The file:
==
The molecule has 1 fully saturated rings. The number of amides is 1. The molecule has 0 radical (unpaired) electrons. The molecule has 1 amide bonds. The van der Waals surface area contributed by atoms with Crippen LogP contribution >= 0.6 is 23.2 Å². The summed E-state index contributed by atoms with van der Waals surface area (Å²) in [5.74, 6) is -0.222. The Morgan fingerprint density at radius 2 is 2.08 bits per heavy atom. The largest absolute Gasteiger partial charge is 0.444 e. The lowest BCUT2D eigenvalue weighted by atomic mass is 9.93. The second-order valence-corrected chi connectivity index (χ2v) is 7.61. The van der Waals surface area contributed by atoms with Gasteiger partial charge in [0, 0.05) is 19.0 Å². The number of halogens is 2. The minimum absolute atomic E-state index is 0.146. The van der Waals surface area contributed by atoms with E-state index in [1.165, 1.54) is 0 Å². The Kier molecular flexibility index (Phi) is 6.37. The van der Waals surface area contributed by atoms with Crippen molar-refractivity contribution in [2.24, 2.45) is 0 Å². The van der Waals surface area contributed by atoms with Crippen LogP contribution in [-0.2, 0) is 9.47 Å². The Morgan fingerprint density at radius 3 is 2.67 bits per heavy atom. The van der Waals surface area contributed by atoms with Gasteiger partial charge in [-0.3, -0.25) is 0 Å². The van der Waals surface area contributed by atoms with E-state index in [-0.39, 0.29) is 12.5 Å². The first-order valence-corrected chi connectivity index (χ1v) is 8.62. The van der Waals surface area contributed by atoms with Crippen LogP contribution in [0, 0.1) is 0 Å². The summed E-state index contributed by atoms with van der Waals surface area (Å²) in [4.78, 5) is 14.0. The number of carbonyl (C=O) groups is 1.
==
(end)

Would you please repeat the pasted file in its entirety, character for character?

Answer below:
The molecule has 1 fully saturated rings. The number of amides is 1. The molecule has 0 radical (unpaired) electrons. The molecule has 1 amide bonds. The van der Waals surface area contributed by atoms with Crippen LogP contribution >= 0.6 is 23.2 Å². The summed E-state index contributed by atoms with van der Waals surface area (Å²) in [5.74, 6) is -0.222. The Morgan fingerprint density at radius 2 is 2.08 bits per heavy atom. The largest absolute Gasteiger partial charge is 0.444 e. The lowest BCUT2D eigenvalue weighted by atomic mass is 9.93. The second-order valence-corrected chi connectivity index (χ2v) is 7.61. The van der Waals surface area contributed by atoms with Gasteiger partial charge in [0, 0.05) is 19.0 Å². The number of halogens is 2. The minimum absolute atomic E-state index is 0.146. The van der Waals surface area contributed by atoms with E-state index in [1.165, 1.54) is 0 Å². The Kier molecular flexibility index (Phi) is 6.37. The van der Waals surface area contributed by atoms with Crippen molar-refractivity contribution in [2.24, 2.45) is 0 Å². The van der Waals surface area contributed by atoms with Crippen LogP contribution in [-0.2, 0) is 9.47 Å². The Morgan fingerprint density at radius 3 is 2.67 bits per heavy atom. The van der Waals surface area contributed by atoms with Gasteiger partial charge in [-0.3, -0.25) is 0 Å². The van der Waals surface area contributed by atoms with E-state index in [-0.39, 0.29) is 12.5 Å². The first-order valence-corrected chi connectivity index (χ1v) is 8.62. The van der Waals surface area contributed by atoms with Crippen LogP contribution in [0, 0.1) is 0 Å². The summed E-state index contributed by atoms with van der Waals surface area (Å²) in [4.78, 5) is 14.0. The number of carbonyl (C=O) groups is 1.